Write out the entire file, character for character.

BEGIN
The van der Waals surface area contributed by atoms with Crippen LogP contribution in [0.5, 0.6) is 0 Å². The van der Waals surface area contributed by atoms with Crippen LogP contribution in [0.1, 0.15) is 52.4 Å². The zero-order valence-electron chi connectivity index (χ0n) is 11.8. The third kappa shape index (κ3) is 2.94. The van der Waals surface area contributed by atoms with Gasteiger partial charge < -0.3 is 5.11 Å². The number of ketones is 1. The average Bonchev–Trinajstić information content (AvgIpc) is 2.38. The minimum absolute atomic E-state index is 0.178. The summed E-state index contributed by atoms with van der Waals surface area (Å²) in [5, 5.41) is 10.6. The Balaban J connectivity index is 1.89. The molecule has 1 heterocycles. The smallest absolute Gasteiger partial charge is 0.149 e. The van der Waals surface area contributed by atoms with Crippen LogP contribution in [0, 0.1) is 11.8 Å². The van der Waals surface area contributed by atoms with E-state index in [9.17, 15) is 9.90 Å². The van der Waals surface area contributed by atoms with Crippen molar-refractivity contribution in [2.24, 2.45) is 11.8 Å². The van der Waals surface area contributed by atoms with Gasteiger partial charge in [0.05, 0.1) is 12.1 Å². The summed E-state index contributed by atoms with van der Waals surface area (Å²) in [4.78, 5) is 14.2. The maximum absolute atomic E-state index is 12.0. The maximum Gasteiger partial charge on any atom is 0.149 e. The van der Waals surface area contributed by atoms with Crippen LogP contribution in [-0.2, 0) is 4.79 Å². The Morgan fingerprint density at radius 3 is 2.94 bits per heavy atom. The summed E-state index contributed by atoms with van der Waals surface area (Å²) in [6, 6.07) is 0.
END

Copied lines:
The van der Waals surface area contributed by atoms with Crippen LogP contribution in [0.5, 0.6) is 0 Å². The van der Waals surface area contributed by atoms with Crippen LogP contribution in [0.1, 0.15) is 52.4 Å². The zero-order valence-electron chi connectivity index (χ0n) is 11.8. The third kappa shape index (κ3) is 2.94. The van der Waals surface area contributed by atoms with Gasteiger partial charge < -0.3 is 5.11 Å². The number of ketones is 1. The average Bonchev–Trinajstić information content (AvgIpc) is 2.38. The minimum absolute atomic E-state index is 0.178. The summed E-state index contributed by atoms with van der Waals surface area (Å²) in [5, 5.41) is 10.6. The Balaban J connectivity index is 1.89. The molecule has 1 heterocycles. The smallest absolute Gasteiger partial charge is 0.149 e. The van der Waals surface area contributed by atoms with Crippen LogP contribution in [0, 0.1) is 11.8 Å². The van der Waals surface area contributed by atoms with E-state index in [9.17, 15) is 9.90 Å². The van der Waals surface area contributed by atoms with Crippen molar-refractivity contribution in [2.24, 2.45) is 11.8 Å². The van der Waals surface area contributed by atoms with Gasteiger partial charge in [0.05, 0.1) is 12.1 Å². The summed E-state index contributed by atoms with van der Waals surface area (Å²) in [4.78, 5) is 14.2. The maximum absolute atomic E-state index is 12.0. The maximum Gasteiger partial charge on any atom is 0.149 e. The van der Waals surface area contributed by atoms with Crippen LogP contribution in [-0.2, 0) is 4.79 Å². The Morgan fingerprint density at radius 3 is 2.94 bits per heavy atom. The summed E-state index contributed by atoms with van der Waals surface area (Å²) in [6, 6.07) is 0.